The Department of Housing and Urban Development (HUD) is teaming up with the Department of Justice (DOJ) to combat sexual harassment in housing. In recognition of the Fair Housing Act’s 50th Anniversary, HUD Secretary Ben Carson and Attorney General Jeff Sessions announced a “nationwide rollout of an initiative aimed at increasing awareness and reporting of sexual harassment in housing.” This will include a task force from both departments, an outreach toolkit and a campaign to raise public awareness.
“All discrimination stains the very fabric of our nation, but HUD is especially focused on protecting the right of everyone to feel safe and secure in their homes, free from unwanted sexual harassment,” said Secretary Ben Carson. “No person should have to tolerate unwanted sexual advances in order to keep a roof over his or her head. Part of our mission at HUD is to provide safe housing and we will remain diligent in this mission to protect those we serve. I look forward to working with Attorney General Sessions and the Department of Justice as part of this task force to bring an end to this type of discrimination.”
“Sexual harassment in housing is illegal, immoral, and unacceptable,” said Attorney General Sessions. “It is all too common today, as too many landlords, managers, and their employees attempt to prey on vulnerable women. We will not hesitate to pursue these predators and enforce the law. In October, I ordered a new initiative to bring more of these cases, and we have already won relief for 15 victims. Today we announce three new steps to make the initiative more effective and to win more cases. I want to thank the dedicated and committed professionals in our Civil Rights Division and our partners in the Department of Housing and Urban Development for their hard work in this effort. We will continue to aggressively pursue harassers, because everyone has a right to be safe in their home.”
This anti-sexual harassment initiative actually began in October of 2017 when the DOJ started pilot programs in D.C. and the Western District of Virginia. The goal was to increase the DOJ’s role in protecting women from sexual harassment from “landlords, property managers, maintenance workers, security guards, and other employees and representatives of rental property owners.” As a result, the Department was able to develop ways to connect victims with organizations that can help them. This includes law enforcement, legal services, maintenance workers and other employees.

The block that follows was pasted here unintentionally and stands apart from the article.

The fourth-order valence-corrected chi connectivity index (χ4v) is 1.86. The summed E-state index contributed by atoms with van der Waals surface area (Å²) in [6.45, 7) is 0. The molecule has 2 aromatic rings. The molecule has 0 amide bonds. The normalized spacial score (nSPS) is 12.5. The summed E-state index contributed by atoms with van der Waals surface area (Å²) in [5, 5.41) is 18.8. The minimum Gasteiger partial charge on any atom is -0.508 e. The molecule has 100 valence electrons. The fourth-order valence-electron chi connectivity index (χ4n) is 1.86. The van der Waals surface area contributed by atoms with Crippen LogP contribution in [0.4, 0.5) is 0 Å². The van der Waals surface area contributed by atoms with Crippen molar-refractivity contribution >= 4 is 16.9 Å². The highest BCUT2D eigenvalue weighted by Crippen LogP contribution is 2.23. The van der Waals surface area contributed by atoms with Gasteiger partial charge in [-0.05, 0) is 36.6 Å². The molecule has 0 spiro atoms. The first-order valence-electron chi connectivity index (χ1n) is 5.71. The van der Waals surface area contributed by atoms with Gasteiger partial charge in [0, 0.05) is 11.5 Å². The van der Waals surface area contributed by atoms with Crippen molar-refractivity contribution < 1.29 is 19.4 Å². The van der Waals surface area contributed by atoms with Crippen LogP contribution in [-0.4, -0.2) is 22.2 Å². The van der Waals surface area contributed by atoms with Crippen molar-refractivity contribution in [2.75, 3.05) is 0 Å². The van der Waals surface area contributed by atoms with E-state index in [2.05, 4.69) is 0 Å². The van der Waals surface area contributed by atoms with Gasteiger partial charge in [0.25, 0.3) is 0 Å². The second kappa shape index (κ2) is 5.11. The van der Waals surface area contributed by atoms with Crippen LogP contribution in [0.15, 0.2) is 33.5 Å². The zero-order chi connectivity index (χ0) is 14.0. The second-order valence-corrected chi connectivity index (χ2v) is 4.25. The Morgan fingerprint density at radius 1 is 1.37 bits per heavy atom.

According to HUD, the new program is made up of three major components.
- The new HUD-DOJ Task Force to Combat Sexual Harassment in Housing will drive a shared strategy between the Department and HUD for combatting sexual harassment in housing across the country. It will focus on five key areas: continued data sharing and analysis, joint development of training, evaluation of public housing complaint mechanisms, coordination of public outreach and press strategy, and review of federal policies.
- The outreach toolkit is designed to leverage the HUD and Justice Department’s nationwide network of U.S. Attorney’s Offices. The toolkit provides templates, guidance, and checklists based on pilot program feedback. It ultimately will amplify available enforcement resources and help victims of sexual harassment connect with the Department.
- The public awareness campaign has three major components: a partnership package with relevant stakeholders, launch of a social media campaign, and Public Service Announcements (PSAs) run by the Executive Office of U.S. Attorneys. The campaign is specifically designed to raise awareness, and make it easier for victims all over the country to find resources and report harassment.
You can find more information on the Department of Justice website.